The policeman pointed to the curb. "Sit," he commanded.

I plopped.

I glared at the suburban Davis neighborhood. Davis is one of those towns in California where most of the soccer moms have PhDs. Modest single-story homes lined the streets, tidy lawns, Volvos parked in the two-car garages.

The Central Valley blew hot against my back and the entire suburban community conspired to rise against me—the students standing on their front porch, the neighbor walking his dog, the stout officer leaning over me on the curb.

I shut down and refused to communicate. The cops wouldn't believe me, anyway. They're not going to listen to a "drunk" college kid.

I could have defused the situation by addressing it head-on, but it was easier to feel victimized. It was easier to be pissed. I wanted to lash out, hurt someone. I felt sorry for myself, and I wanted to draw attention to that fact.

"Screw you!" I ranted. "You don't care about me. You don't know what's going on."

My buddy Sean tried to stand up for me. "My friend has a condition that causes him to wobble." But that was useless.

The policeman didn't try to keep the smirk off his face. To him, I was so drunk that it was a medical emergency. Pretty soon, a fire truck arrived, paramedics, more police, more flashing red lights.

All for me.

I understood the dubious look on the officer's face. Why would he even know?

Friedreich's ataxia is an unknown disease. It affects one in 50,000 people, making it officially a "rare" disease. In the U.S., the National Institutes of Health classifies a disease as rare if it has a population of less than 200,000, and FA only affects roughly 5,000 in the U.S.

But rare diseases are hardly rare. Look across the American landscape, and you'll find more than 30 million people—10 percent of the population—facing the unknown of a rare disease. It's a shadow that moves in many directions.

Eventually, things got sorted out and the cops drove me home. But, for me, things were just getting started. Why should I have expected a policeman to know about my illness? I barely understood the disease myself.

Most affected people don't want to look at disease. They don't want to witness their own finite existence stumbling down a city street, wheeling through a grocery store, or eating through a tube.

That was me.

American culture is built upon a pull-yourself-up-by-the-bootstraps mentality. We're a "do-it-yourself" society. You hear people say, "I'm grateful for my health." They often mean, "I'm glad I'm not disabled."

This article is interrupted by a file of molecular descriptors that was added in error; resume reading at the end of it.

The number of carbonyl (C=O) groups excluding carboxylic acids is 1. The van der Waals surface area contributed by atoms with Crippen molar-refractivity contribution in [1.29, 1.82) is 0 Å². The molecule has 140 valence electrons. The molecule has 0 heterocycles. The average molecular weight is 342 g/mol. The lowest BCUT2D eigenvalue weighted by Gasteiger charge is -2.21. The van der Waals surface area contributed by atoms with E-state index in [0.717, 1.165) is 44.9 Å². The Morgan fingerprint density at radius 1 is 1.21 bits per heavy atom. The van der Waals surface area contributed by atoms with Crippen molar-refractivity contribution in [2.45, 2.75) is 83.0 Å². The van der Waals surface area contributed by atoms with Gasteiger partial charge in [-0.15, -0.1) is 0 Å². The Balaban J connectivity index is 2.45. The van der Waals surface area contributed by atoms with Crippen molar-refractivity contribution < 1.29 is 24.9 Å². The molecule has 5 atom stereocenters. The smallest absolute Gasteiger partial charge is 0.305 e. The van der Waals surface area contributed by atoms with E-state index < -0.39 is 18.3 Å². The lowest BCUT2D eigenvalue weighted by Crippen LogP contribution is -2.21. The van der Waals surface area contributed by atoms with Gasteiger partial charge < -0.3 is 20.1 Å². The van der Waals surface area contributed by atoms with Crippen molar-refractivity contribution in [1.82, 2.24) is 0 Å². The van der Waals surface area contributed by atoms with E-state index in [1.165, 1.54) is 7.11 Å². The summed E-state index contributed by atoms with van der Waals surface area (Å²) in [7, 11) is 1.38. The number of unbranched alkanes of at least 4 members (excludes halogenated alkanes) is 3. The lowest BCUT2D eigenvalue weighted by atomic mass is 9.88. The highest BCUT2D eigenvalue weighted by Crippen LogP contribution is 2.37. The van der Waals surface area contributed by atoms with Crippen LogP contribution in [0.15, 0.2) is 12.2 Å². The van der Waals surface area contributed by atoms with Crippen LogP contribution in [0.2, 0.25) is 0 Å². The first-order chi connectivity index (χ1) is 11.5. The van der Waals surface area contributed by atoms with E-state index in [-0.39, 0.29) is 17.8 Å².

That's the lens through which I saw myself. I experienced my youth as an "able-bodied" person, and I had all the preconceptions—and ignorance—about disabilities. I would see a kid in a wheelchair and think, "Oh, poor thing."

We are wired to view "difference" as a deficit. I had a vision of myself as a functional person, and it wasn't someone with a neurological disease. My vision and my reality were starting to diverge.

No matter how well intentioned, liberal-minded, or compassionate we behave, we fault people who are not able-bodied. Even when we extend compassion toward someone's physical state, we identify their inability to operate within a "functional" range. Our range. A comfortable framework. In that moment, we place ourselves at odds with other human beings who simply want to do their thing.

I perpetuated this thinking.

One would think that when I became a young man with a disability, I would gain some perspective—embrace an alternative view.

But I was slow to change.

I started to see myself as flawed, a liability. How could I provide for myself, or for a future family? How could I build a career when I couldn't walk? How could I face challenges as I became more dependent upon others?

After my diagnosis, I walked around in a fog. This wasn't happening.

I was ashamed that I might hold my friends back. I was ashamed that I might give up when things got difficult. I was ashamed that I was the weak link in my family, worried that my parents would have to care for me for the rest of my life. I didn't want anyone feeling sorry for me.

We all have a vision for our lives. That includes everyone around us. We want our moms and dads and brothers and sisters and friends to be happy, sometimes more than ourselves. As my disease cast its long shadow, someone had to take the blame. After all, it's my disease. Why should I limit the dreams and hopes of others?

When the policeman told me to sit on the curb, my only solution was to push back. My shame became the reason to make my push, even though it was a destructive force.

©2019 Kyle Bryant. All rights reserved. Reprinted from Shifting Into High Gear: One Man's Grave Diagnosis and the Epic Bike Ride That Taught Him What Matters. No part of this publication may be reproduced, stored in a retrieval system or transmitted in any form or by any means, without the written permission of the publisher. Publisher: Health Communications, Inc., 3201 SW 15th Street, Deerfield Beach, FL 33442.

Table of Contents

Prologue: An Autobiography of Stitches, ix,
CHAPTER 1 I'm the Guy Wearing Handcuffs, 1,
CHAPTER 2 When Infinity Knocked on My Door, 31,
CHAPTER 3 This Ride for Ballers Only, 57,
CHAPTER 4 The One-Legged Man and the Ten-Year Walk for Jesus, 79,
CHAPTER 5 Following Your Dreams? Prepare for Roadkill, High Winds, and the Stench of Oil, 93,
CHAPTER 6 The Queen of Walmart, 103,
CHAPTER 7 This Cure Not for Heroes, 117,
CHAPTER 8 Change Sounds Good in Theory, 137,
CHAPTER 9 Finding Graceland, 157,
CHAPTER 10 The Race Across America, 173,
Acknowledgments, 195,
About the Author, 197,